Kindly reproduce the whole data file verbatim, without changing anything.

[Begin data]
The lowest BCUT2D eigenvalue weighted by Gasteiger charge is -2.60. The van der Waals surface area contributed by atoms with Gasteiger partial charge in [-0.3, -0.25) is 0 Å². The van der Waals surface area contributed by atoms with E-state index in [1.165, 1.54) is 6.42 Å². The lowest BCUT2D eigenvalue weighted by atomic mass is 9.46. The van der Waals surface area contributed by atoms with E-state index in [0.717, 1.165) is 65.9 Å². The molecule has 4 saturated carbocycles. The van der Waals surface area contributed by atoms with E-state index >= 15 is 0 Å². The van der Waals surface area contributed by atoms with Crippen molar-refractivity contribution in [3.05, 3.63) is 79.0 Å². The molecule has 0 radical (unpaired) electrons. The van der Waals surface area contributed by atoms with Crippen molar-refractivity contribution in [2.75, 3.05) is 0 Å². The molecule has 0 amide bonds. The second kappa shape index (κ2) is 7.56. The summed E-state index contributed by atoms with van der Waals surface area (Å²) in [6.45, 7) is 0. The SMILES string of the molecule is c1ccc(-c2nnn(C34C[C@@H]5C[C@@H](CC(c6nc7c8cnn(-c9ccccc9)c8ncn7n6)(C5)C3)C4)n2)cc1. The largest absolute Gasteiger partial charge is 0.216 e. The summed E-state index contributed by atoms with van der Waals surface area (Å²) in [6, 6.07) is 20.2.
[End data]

The lowest BCUT2D eigenvalue weighted by Gasteiger charge is -2.60. The van der Waals surface area contributed by atoms with Gasteiger partial charge in [-0.3, -0.25) is 0 Å². The van der Waals surface area contributed by atoms with E-state index in [1.165, 1.54) is 6.42 Å². The lowest BCUT2D eigenvalue weighted by atomic mass is 9.46. The van der Waals surface area contributed by atoms with E-state index in [0.717, 1.165) is 65.9 Å². The molecule has 4 saturated carbocycles. The van der Waals surface area contributed by atoms with E-state index >= 15 is 0 Å². The van der Waals surface area contributed by atoms with Crippen molar-refractivity contribution in [3.05, 3.63) is 79.0 Å². The molecule has 0 radical (unpaired) electrons. The van der Waals surface area contributed by atoms with Crippen molar-refractivity contribution in [2.75, 3.05) is 0 Å². The molecule has 0 amide bonds. The second kappa shape index (κ2) is 7.56. The summed E-state index contributed by atoms with van der Waals surface area (Å²) in [6.45, 7) is 0. The SMILES string of the molecule is c1ccc(-c2nnn(C34C[C@@H]5C[C@@H](CC(c6nc7c8cnn(-c9ccccc9)c8ncn7n6)(C5)C3)C4)n2)cc1. The largest absolute Gasteiger partial charge is 0.216 e. The summed E-state index contributed by atoms with van der Waals surface area (Å²) in [6, 6.07) is 20.2.